Every relationship you get into in life appears to be unique. Even if you have a certain type of person you always seem to date, one boyfriend or girlfriend is rarely exactly the same as the other. The same can be said for the breakup. At the close of one particular romantic relationship during my undergrad, I was shocked to find myself devastated not by the breakup that had just happened, but instead by a relationship that had ended 6 months before. The older relationship seemed significant enough for me to mourn twice, while the newer one I shrugged off with ease. This left me with a lot of questions, the most important two being: Has this happened to anyone else? and Am I simply a terrible person?
It turns out, there are different ways to manage (and perceive) a breakup. Some lead to devastating mourning periods mixed with pain that lasts for years, while others make the pain a little easier to take.
“I am unloveable”
There are usually a few reasons behind a relationship ending, and sometimes those reasons can be extremely personal. How we perceive our own personality as being the cause of a breakup plays a big role in how we handle the rejection. If the breakup seems to reveal a new, negative truth about ourselves, it becomes a heavier, more painful burden.
Those who find themselves questioning who they really are, or perceiving the rejection to have happened because they themselves are unloveable, clingy, uninteresting or any number of negative things, have long lingering affects post breakup. Pain remains from rejection that happened even years before
“I can never change”
Going hand in hand with the perception of a faulty personality causing the breakup, whether we see ourselves as being fixed in place or able to change influences how hard rejection hits us. If, along with the thought that you are a terrible communicator, you can only think, “I will always be this way,” breakups can have a devastating impact. You are faced with the knowledge that you brought this pain on yourself, and it will happen for the rest of your life. How bleak.
How to Have a Bearable Breakup.
“We just weren’t compatible.”
As hard and as painful as breakups will always be, keeping in mind that you were not the sole cause of a relationship failing will vastly improve your experience. Shifting from “I am so clingy. I drove them away,” to “they didn’t need the same things as I did,” makes a dramatic difference in your perception of self, and removes blame from being completely on your shoulders.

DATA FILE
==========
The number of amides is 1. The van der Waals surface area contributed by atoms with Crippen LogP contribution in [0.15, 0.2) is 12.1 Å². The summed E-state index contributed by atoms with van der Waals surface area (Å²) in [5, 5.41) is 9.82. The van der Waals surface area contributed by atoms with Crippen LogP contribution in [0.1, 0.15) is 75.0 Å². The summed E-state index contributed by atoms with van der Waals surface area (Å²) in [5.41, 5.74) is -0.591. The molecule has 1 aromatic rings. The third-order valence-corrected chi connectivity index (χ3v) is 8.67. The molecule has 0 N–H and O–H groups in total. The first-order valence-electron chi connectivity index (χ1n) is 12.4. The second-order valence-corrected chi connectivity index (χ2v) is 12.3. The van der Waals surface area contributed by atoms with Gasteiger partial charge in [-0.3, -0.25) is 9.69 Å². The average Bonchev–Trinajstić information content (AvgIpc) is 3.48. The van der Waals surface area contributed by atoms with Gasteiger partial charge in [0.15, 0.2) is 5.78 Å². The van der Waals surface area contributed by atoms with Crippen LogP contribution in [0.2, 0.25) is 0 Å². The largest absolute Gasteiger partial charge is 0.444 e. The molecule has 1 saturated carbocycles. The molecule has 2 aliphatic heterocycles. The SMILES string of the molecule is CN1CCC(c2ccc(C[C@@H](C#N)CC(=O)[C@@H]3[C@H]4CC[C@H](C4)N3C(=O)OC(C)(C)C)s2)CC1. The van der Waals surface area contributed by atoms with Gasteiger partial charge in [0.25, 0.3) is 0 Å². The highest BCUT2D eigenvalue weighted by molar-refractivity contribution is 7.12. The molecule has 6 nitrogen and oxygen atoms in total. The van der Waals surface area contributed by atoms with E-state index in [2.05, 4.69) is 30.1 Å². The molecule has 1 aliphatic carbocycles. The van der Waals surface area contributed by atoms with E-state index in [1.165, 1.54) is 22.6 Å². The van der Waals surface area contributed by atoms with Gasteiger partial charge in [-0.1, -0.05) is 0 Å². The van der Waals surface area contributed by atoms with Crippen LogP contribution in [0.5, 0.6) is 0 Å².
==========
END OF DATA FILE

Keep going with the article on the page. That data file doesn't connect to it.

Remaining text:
It doesn’t mean you were less committed to your relationship to know that rejection happens, but it does mean you can see how this breakup won’t be the end of your life.
“I can work on that.”
So, what do you do if your clinginess did play a significant role in your breakup? Reminding yourself that you have a potential to improve and change allows the sense of rejection to remain in the past. With this perception, it does not matter that your high school relationship failed because you were X, Y, and Z, because you have grown and aren’t who you were in high school.
For my two undergrad breakups, one seemed to mark a horrible personality flaw in me, leading me to fail myself and my boyfriend. The other, I saw that we were different people, and I would not always be rejected.
Remember that getting into close relationships causes an intertwining of two selves; when we’re in a relationship, we begin to think of our romantic partners as part of ourselves. We mix up the traits, memories, and identity of our partner with our own. This can be a massively positive experience in many cases. Getting to know a new partner usually includes a period of new exploration where you immerse yourself in new interests and identities, expanding your worldview as you are exposed to new things. Because of this, when a relationship ends, the loss of a romantic partner can feel like a loss of self. It is normal to feel loss and sadness. By keeping a forward perspective, however, your breakups can be a healthy part of your personal history, rather than the horrible wound that you can still not touch.
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Written by: Melece, Master’s student in Marriage and Family Therapy. Reviewed by Brian Willoughby PhD.